The fate of George Zimmerman is in the hands of the jury as closing arguments ended Friday and Judge Debra Nelson instructed jurors on what factors they should determine as they reach a verdict in the death of Trayvon Martin.

The verdict in the Zimmerman trial will be one of the most highly watched decisions this year. While it’s unclear when the all-female jury will reach a verdict, there are a couple of websites to keep an eye on when a decision is reached for live streaming of the verdict. has provided continuous live streaming of the Zimmerman trial since it began three weeks ago, and there’s no doubt that the site will have a live stream when the verdict comes in. You can check out the’s live stream here.

Zimmerman faces charges of second-degree murder and manslaughter in the killing of the unarmed 17-year-old black youth. Zimmerman’s defense doesn't dispute that the community watchman shot and killed Martin, but they claim the 29-year-old Zimmerman was acting in self-defense. State prosecutors contend Zimmerman pursued Martin and intended to kill him after he believed the teen was acting suspiciously on the night of Feb. 26, 2012.

Judge Nelson instructed the jurors on how they should reach either a guilty or not guilty verdict for Zimmerman, and included definitions of several legal terms to guide the jury in how they should think about the case.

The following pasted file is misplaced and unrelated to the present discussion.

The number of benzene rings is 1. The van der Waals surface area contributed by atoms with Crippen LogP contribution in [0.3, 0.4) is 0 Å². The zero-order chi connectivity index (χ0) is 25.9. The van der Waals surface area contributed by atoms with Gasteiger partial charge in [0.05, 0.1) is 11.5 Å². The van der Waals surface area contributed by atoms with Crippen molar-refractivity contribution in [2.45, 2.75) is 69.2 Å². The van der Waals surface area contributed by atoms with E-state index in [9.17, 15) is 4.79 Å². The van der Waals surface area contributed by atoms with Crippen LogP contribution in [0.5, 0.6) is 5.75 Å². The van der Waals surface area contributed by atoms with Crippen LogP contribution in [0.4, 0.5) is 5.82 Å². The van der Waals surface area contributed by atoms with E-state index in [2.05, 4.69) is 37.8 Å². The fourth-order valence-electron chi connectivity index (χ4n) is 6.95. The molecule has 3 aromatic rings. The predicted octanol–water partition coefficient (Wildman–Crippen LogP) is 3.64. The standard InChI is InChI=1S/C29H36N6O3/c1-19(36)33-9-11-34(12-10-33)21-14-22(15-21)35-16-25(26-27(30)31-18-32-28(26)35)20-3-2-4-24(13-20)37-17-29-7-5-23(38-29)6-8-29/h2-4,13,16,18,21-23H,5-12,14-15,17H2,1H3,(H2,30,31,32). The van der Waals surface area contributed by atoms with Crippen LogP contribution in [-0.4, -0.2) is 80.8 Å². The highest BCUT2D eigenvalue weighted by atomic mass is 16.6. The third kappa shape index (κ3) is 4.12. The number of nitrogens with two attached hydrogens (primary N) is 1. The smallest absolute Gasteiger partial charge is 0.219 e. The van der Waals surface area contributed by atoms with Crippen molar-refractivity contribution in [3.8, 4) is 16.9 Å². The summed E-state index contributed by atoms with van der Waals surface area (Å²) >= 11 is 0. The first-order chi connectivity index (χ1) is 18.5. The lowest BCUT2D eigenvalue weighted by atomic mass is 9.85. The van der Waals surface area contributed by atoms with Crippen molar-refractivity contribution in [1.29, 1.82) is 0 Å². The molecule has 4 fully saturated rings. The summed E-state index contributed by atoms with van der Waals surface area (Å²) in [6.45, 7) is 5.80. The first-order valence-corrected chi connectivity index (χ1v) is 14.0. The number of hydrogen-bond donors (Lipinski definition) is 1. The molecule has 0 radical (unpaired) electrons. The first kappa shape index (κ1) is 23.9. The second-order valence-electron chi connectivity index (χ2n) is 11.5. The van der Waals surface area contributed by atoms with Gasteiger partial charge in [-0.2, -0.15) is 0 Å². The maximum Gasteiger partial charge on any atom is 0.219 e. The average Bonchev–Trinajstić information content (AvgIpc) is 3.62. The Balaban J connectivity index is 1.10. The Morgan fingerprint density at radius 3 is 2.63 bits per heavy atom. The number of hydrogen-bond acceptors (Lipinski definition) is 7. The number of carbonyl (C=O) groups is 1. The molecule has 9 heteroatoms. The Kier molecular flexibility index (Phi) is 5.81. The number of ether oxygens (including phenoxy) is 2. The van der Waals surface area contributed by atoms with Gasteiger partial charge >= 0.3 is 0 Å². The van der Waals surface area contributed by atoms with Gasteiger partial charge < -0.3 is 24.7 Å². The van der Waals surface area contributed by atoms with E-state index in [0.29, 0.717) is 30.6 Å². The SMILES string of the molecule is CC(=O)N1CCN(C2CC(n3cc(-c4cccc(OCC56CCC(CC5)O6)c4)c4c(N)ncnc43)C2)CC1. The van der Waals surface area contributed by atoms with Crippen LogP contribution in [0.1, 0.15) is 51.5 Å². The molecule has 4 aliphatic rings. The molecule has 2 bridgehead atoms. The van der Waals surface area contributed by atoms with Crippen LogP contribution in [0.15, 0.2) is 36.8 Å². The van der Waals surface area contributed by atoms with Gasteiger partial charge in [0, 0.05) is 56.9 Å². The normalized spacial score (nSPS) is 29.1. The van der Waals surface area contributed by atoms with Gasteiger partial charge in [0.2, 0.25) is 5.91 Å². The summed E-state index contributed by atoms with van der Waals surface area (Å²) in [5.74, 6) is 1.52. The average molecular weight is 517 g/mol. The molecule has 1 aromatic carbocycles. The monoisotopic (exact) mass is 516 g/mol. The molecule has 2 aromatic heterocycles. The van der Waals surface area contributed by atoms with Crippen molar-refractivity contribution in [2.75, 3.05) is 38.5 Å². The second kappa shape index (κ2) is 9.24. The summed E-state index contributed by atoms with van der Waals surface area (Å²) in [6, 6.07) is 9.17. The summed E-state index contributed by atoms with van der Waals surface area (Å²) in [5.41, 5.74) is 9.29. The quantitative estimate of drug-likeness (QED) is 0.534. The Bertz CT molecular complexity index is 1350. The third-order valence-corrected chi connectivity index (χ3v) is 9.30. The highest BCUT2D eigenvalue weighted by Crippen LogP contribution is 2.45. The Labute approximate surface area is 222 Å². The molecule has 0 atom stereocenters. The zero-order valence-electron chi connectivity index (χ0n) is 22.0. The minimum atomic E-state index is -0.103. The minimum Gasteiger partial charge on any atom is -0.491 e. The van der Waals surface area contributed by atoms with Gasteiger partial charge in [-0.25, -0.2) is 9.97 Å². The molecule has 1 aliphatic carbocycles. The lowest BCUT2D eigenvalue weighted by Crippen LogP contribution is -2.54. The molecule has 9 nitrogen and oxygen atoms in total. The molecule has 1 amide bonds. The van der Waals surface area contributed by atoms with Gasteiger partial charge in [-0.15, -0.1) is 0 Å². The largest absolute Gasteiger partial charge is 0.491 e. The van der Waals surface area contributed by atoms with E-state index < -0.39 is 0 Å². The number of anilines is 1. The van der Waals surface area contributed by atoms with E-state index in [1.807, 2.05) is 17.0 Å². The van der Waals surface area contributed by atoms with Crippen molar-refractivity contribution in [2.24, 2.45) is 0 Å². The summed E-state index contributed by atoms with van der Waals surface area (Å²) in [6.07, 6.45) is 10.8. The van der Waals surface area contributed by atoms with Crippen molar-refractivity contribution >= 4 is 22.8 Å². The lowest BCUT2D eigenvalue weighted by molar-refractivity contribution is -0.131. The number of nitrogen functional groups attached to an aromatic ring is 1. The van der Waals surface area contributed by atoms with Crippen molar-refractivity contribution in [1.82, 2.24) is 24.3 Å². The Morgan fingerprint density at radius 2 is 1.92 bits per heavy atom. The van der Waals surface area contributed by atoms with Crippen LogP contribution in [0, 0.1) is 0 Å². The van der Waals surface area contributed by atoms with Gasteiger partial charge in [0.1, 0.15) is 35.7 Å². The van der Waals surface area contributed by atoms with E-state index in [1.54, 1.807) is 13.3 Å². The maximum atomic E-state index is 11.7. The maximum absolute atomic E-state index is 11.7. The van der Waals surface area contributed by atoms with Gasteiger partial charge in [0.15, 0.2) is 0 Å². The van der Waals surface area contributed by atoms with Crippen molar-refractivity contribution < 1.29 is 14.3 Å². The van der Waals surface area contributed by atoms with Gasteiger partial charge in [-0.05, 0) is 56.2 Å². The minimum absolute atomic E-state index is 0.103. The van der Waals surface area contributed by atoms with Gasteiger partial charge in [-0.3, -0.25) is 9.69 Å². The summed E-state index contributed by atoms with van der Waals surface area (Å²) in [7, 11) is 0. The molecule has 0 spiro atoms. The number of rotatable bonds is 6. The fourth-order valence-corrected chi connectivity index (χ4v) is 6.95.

Other live stream options for the verdict include Global Grind, the media website created by hip-hop mogul and activist Russell Simmons. Similar to, Global Grind has provided gavel-to-gavel coverage of the Zimmerman trial and is expected to have a live stream of the verdict when it is reached.

Mainstream media sites, including NBC News and Fox News, are also sure to live stream the verdict on their websites here and here. When news that a verdict has been reached spreads, look for the banner on the top of both websites, which most likely will have a link to a live stream of the Florida courtroom where the verdict will be read.

While most media coverage has leaned toward the possibility that Zimmerman will be acquitted of murder, the six jurors haven't been allowed to view any coverage in the case.

Conventional wisdom says that the longer the jury deliberates, the more likely it is that Zimmerman will be found not guilty. But the case isn't a typical 12-person jury. Instead, there are six members, making it more likely that the jury will reach a verdict quicker than a 12-person jury would.